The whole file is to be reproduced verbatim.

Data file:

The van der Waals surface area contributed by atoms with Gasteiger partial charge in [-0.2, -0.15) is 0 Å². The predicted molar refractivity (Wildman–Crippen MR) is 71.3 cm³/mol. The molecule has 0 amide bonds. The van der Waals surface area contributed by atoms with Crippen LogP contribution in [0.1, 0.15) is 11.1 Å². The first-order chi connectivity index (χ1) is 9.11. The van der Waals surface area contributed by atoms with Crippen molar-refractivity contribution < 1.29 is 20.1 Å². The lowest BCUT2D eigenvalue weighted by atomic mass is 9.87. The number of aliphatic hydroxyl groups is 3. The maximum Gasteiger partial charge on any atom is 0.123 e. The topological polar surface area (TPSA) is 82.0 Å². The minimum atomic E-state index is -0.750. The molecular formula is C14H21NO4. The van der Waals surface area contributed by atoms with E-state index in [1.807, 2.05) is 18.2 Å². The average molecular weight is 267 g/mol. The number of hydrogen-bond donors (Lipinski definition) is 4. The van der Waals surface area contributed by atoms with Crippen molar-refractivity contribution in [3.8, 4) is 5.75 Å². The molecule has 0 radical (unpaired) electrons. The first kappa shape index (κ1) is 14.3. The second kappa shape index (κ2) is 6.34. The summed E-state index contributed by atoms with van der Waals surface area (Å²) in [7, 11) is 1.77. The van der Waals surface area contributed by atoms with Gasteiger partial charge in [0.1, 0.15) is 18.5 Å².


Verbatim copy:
The van der Waals surface area contributed by atoms with Gasteiger partial charge in [-0.2, -0.15) is 0 Å². The predicted molar refractivity (Wildman–Crippen MR) is 71.3 cm³/mol. The molecule has 0 amide bonds. The van der Waals surface area contributed by atoms with Crippen LogP contribution in [0.1, 0.15) is 11.1 Å². The first-order chi connectivity index (χ1) is 9.11. The van der Waals surface area contributed by atoms with Crippen molar-refractivity contribution < 1.29 is 20.1 Å². The lowest BCUT2D eigenvalue weighted by atomic mass is 9.87. The number of aliphatic hydroxyl groups is 3. The maximum Gasteiger partial charge on any atom is 0.123 e. The topological polar surface area (TPSA) is 82.0 Å². The minimum atomic E-state index is -0.750. The molecular formula is C14H21NO4. The van der Waals surface area contributed by atoms with E-state index in [1.807, 2.05) is 18.2 Å². The average molecular weight is 267 g/mol. The number of hydrogen-bond donors (Lipinski definition) is 4. The van der Waals surface area contributed by atoms with Crippen molar-refractivity contribution in [3.8, 4) is 5.75 Å². The molecule has 0 radical (unpaired) electrons. The first kappa shape index (κ1) is 14.3. The second kappa shape index (κ2) is 6.34. The summed E-state index contributed by atoms with van der Waals surface area (Å²) in [7, 11) is 1.77. The van der Waals surface area contributed by atoms with Gasteiger partial charge in [0.1, 0.15) is 18.5 Å².